SB 649 passed out of the Senate after a last minute “deal” was announced to make further amendments on the leasing fees in the bill. Those amendments have yet to happen but we do expect to see them soon and are now preparing for the bill to go to both Assembly Local Government Committee and then Assembly Communications and Conveyance Committee if it passes Local Government.
Even with the amendments made by the industry in the Senate, APA California still has major concerns, as noted below:
- Full discretionary review is eliminated. Discretionary approval of small cell permits are ONLY allowed in the coastal zone and in historic districts. All other areas must process these permits through either a building or encroachment permit
- Very limited ability to apply design standards for property in the right of way, however the language is conflicting and difficult to interpret
- Mandatory leasing of public property in and outside of the public right of way at prescribed fees
- Fees for leasing of public property set at a range of $100-$850 per year, with an agreement to add language on how those fees could be calculated plus an additional $250 for the time to set up the fee structure – after applying the calculated proposed to be used, those fees would likely barely cover maintenance costs.
APA California also believes SB 649 will set a dangerous precedent for other private industries to seek similar treatment. APA California, along with other local government associations and many cities/counties continue to remain very opposed.
Please send opposition letters/make calls to your local Assembly Members. Letters for the Local Government Committee are due by this Thursday, June 22nd to Assembly Local Government Committee staff: firstname.lastname@example.org. Please also send your letters to:
Author’s staff: Nidia.Bautista@sen.ca.gov
The bill will likely be heard in Assembly Local Government Committee on June 28th at 1:30 so if you are able to attend and voice your opposition, please plan to do so and let me know. Thank you!
Below is the original details on the bill from our earlier notice:
AB 2788, which would have severely restricted local agencies’ ability to permit “small cells”, IS BACK!
You might recall that a similar bill was introduced as a gut and amend in the middle of session last year and soon after dropped. This year there is a new author but the bill is just as onerous. “Small cell” is defined as: “a wireless telecommunications facility, as defined in Section 65850.6, using licensed or unlicensed spectrum that meets the following qualifications: Any individual antenna, excluding the associated equipment, is individually no more than three cubic feet in volume, and all antennas on the structure total no more than six cubic feet in volume, whether in a single array or separate. The associated equipment on pole structures does not exceed 21 cubic feet for poles that can support fewer than three providers or 28 cubic feet for pole collocations that can support at least three providers, or the associated equipment on nonpole structures does not exceed 28 cubic feet for collocations that can support fewer than three providers or 35 cubic feet for collocations that can support at least three providers.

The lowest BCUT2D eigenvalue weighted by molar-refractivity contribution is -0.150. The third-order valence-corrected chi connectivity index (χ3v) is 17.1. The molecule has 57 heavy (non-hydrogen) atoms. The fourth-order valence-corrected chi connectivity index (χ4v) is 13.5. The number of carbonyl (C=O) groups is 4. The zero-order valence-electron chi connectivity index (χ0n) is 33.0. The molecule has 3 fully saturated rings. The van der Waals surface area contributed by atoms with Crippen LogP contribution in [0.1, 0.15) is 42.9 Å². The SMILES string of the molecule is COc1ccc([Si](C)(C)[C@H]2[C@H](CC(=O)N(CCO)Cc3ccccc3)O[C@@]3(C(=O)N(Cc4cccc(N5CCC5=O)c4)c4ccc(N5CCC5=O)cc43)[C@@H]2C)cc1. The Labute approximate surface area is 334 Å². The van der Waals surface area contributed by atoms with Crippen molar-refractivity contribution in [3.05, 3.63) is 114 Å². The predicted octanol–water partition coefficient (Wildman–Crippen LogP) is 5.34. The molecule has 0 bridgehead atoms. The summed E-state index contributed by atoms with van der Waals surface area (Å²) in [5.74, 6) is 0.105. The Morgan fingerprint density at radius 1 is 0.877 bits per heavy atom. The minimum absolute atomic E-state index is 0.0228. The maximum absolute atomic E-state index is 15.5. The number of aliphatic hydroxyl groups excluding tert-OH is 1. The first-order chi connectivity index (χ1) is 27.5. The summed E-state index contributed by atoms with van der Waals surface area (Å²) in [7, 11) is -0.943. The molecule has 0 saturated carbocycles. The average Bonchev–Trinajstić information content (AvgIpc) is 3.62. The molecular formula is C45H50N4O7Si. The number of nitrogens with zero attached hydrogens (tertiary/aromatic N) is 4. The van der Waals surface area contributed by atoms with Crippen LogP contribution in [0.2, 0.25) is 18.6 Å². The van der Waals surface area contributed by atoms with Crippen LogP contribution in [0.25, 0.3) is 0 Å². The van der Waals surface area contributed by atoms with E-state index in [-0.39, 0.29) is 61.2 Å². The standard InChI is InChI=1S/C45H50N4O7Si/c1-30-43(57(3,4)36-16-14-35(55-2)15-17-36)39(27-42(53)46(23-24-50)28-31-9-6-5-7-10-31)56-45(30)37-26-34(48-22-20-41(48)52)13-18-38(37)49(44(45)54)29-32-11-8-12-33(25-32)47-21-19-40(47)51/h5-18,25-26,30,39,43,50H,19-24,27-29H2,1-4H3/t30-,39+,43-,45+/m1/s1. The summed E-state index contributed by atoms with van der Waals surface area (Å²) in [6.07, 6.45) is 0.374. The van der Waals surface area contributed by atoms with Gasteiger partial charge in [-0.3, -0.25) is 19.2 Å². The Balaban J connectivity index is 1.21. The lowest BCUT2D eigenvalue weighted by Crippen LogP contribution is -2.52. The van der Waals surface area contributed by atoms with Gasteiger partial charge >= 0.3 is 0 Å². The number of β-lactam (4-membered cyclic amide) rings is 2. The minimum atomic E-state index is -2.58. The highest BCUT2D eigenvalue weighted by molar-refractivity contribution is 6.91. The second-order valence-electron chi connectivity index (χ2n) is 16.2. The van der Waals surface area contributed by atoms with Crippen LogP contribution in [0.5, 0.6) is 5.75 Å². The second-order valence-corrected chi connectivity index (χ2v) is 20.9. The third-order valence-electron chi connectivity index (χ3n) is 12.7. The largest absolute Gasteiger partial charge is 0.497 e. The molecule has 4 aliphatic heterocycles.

The following types of associated ancillary equipment are not included in the calculation of equipment volume: Electric meters and any required pedestal, concealment elements, any telecommunications demarcation box, grounding equipment, power transfer switch, cut-off switch, vertical cable runs for the connection of power and other services. “Small cell” does not include communications infrastructure extending beyond the telecommunications demarcation box.
SB 649, by Senator Hueso, would:
- permit the use installation of a “small cell” without a city or county discretionary permit, thereby eliminating CEQA review, and would preclude consideration of aesthetics, design and nuisance impacts.
- require that the small cell only be subject to a building permit or administrative permit.
- require small cells to be permitted in all zones.
- require a permit with a duration of less than 10 years to be renewed for an equivalent duration unless the city or county makes a finding that the wireless telecommunications facility does not comply with the codes and permit conditions applicable at the time the permit was initially approved.
- require cities and counties to make city/county owned facilities available for the installation of a small cell(s), precluding cities/counties from leasing or licensing publicly owned property.
The bill was amended this morning (attached) and will be heard in Senate Energy, Utilities & Communications Committee next Tuesday, April 4th. While we know it’s late notice, if at all possible please send letters to the author and the committee staff: Nidia.Bautista@sen.ca.gov. In preparation for the likelihood that it will pass that committee, please also send a copy to the Senate Governance & Finance Committee staff, where the bill will be heard next: Anton.Favorini-Csorba@sen.ca.gov.
Please make sure you send a copy of the letter to your local Senator and Assembly Member and one to me for my records. We have attached a copy of APA California’s coalition letter for your reference.
Finally, if you have processed this type of permit, please let us know generally how long it took, if there were any issues with the process and any other details that would be helpful to provide to committee members.
APA California thanks you in advance for your help!
Lauren De Valencia y Sanchez
925 L Street, suite 200
Sacramento, CA 95814
Office: (916) 443-5301
Fax: (916) 443-3494